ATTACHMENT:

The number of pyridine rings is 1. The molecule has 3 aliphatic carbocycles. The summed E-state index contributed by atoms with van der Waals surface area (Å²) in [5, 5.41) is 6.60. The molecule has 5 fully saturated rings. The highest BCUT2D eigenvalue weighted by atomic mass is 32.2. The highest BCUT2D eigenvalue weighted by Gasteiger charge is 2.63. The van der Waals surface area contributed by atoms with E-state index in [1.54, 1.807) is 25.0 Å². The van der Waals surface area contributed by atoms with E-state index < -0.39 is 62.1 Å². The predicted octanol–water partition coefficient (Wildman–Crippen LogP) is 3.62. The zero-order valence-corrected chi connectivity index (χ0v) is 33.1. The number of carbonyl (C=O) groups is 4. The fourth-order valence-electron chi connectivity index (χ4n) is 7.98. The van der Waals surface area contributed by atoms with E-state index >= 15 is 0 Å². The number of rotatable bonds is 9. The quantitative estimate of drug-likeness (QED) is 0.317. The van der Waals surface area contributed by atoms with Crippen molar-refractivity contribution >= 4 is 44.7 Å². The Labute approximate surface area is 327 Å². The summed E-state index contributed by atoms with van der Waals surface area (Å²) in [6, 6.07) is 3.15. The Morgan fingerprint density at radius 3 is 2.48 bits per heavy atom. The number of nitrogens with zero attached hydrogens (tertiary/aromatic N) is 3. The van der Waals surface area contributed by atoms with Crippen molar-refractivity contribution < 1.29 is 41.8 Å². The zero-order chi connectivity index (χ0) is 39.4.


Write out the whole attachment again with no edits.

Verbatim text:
The number of pyridine rings is 1. The molecule has 3 aliphatic carbocycles. The summed E-state index contributed by atoms with van der Waals surface area (Å²) in [5, 5.41) is 6.60. The molecule has 5 fully saturated rings. The highest BCUT2D eigenvalue weighted by atomic mass is 32.2. The highest BCUT2D eigenvalue weighted by Gasteiger charge is 2.63. The van der Waals surface area contributed by atoms with E-state index in [1.54, 1.807) is 25.0 Å². The van der Waals surface area contributed by atoms with E-state index < -0.39 is 62.1 Å². The predicted octanol–water partition coefficient (Wildman–Crippen LogP) is 3.62. The zero-order valence-corrected chi connectivity index (χ0v) is 33.1. The number of carbonyl (C=O) groups is 4. The fourth-order valence-electron chi connectivity index (χ4n) is 7.98. The van der Waals surface area contributed by atoms with E-state index >= 15 is 0 Å². The number of rotatable bonds is 9. The quantitative estimate of drug-likeness (QED) is 0.317. The van der Waals surface area contributed by atoms with Crippen molar-refractivity contribution >= 4 is 44.7 Å². The Labute approximate surface area is 327 Å². The summed E-state index contributed by atoms with van der Waals surface area (Å²) in [6, 6.07) is 3.15. The Morgan fingerprint density at radius 3 is 2.48 bits per heavy atom. The number of nitrogens with zero attached hydrogens (tertiary/aromatic N) is 3. The van der Waals surface area contributed by atoms with Crippen molar-refractivity contribution < 1.29 is 41.8 Å². The zero-order chi connectivity index (χ0) is 39.4.